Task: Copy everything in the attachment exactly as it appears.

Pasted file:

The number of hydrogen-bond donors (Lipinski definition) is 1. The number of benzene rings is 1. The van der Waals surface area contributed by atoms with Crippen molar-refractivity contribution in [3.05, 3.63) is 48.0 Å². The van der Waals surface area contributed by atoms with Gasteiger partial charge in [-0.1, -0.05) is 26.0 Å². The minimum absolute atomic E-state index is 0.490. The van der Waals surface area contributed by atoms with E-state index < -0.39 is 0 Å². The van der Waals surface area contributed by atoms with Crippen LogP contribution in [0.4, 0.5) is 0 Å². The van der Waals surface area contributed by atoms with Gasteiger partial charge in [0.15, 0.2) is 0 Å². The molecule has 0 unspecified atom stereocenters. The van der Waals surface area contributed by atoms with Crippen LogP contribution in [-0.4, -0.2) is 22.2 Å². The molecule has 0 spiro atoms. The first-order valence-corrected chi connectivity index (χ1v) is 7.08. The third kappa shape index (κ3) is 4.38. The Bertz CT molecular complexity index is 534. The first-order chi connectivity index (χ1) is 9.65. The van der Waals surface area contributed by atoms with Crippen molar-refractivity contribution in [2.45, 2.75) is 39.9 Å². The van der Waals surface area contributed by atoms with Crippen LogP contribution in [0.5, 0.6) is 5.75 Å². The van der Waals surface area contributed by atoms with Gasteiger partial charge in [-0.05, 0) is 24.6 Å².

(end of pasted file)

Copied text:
The number of hydrogen-bond donors (Lipinski definition) is 1. The number of benzene rings is 1. The van der Waals surface area contributed by atoms with Crippen molar-refractivity contribution in [3.05, 3.63) is 48.0 Å². The van der Waals surface area contributed by atoms with Gasteiger partial charge in [-0.1, -0.05) is 26.0 Å². The minimum absolute atomic E-state index is 0.490. The van der Waals surface area contributed by atoms with E-state index < -0.39 is 0 Å². The van der Waals surface area contributed by atoms with Crippen LogP contribution in [0.4, 0.5) is 0 Å². The van der Waals surface area contributed by atoms with Gasteiger partial charge in [0.15, 0.2) is 0 Å². The molecule has 0 unspecified atom stereocenters. The van der Waals surface area contributed by atoms with Crippen LogP contribution in [-0.4, -0.2) is 22.2 Å². The molecule has 0 spiro atoms. The first-order valence-corrected chi connectivity index (χ1v) is 7.08. The third kappa shape index (κ3) is 4.38. The Bertz CT molecular complexity index is 534. The first-order chi connectivity index (χ1) is 9.65. The van der Waals surface area contributed by atoms with Crippen molar-refractivity contribution in [2.45, 2.75) is 39.9 Å². The van der Waals surface area contributed by atoms with Crippen LogP contribution in [0.5, 0.6) is 5.75 Å². The van der Waals surface area contributed by atoms with Gasteiger partial charge in [-0.05, 0) is 24.6 Å².